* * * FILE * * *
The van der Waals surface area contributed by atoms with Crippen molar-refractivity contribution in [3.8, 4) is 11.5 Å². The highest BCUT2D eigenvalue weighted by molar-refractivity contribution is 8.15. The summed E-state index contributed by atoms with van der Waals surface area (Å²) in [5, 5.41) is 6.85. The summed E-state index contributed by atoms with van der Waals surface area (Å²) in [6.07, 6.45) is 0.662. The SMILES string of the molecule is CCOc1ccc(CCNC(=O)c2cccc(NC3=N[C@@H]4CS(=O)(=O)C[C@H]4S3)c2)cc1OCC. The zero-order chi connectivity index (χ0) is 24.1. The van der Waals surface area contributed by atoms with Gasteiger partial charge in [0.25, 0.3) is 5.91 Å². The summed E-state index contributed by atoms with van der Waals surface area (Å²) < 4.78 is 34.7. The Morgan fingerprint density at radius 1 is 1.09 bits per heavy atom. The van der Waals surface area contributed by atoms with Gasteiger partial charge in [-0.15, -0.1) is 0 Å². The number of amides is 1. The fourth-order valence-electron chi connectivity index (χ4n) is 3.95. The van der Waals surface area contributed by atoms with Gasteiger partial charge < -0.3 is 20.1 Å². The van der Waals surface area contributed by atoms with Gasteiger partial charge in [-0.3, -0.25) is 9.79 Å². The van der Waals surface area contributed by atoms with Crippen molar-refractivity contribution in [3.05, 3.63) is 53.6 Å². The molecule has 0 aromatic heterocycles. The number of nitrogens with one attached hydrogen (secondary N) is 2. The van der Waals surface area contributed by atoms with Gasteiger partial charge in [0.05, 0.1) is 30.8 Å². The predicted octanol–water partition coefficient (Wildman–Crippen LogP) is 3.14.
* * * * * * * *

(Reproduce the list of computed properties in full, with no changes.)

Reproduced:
The van der Waals surface area contributed by atoms with Crippen molar-refractivity contribution in [3.8, 4) is 11.5 Å². The highest BCUT2D eigenvalue weighted by molar-refractivity contribution is 8.15. The summed E-state index contributed by atoms with van der Waals surface area (Å²) in [5, 5.41) is 6.85. The summed E-state index contributed by atoms with van der Waals surface area (Å²) in [6.07, 6.45) is 0.662. The SMILES string of the molecule is CCOc1ccc(CCNC(=O)c2cccc(NC3=N[C@@H]4CS(=O)(=O)C[C@H]4S3)c2)cc1OCC. The zero-order chi connectivity index (χ0) is 24.1. The van der Waals surface area contributed by atoms with Gasteiger partial charge in [0.25, 0.3) is 5.91 Å². The summed E-state index contributed by atoms with van der Waals surface area (Å²) < 4.78 is 34.7. The Morgan fingerprint density at radius 1 is 1.09 bits per heavy atom. The van der Waals surface area contributed by atoms with Gasteiger partial charge in [-0.15, -0.1) is 0 Å². The number of amides is 1. The fourth-order valence-electron chi connectivity index (χ4n) is 3.95. The van der Waals surface area contributed by atoms with Gasteiger partial charge < -0.3 is 20.1 Å². The van der Waals surface area contributed by atoms with Gasteiger partial charge in [-0.3, -0.25) is 9.79 Å². The van der Waals surface area contributed by atoms with Crippen molar-refractivity contribution in [3.05, 3.63) is 53.6 Å². The molecule has 0 aromatic heterocycles. The number of nitrogens with one attached hydrogen (secondary N) is 2. The van der Waals surface area contributed by atoms with Gasteiger partial charge in [0.05, 0.1) is 30.8 Å². The predicted octanol–water partition coefficient (Wildman–Crippen LogP) is 3.14.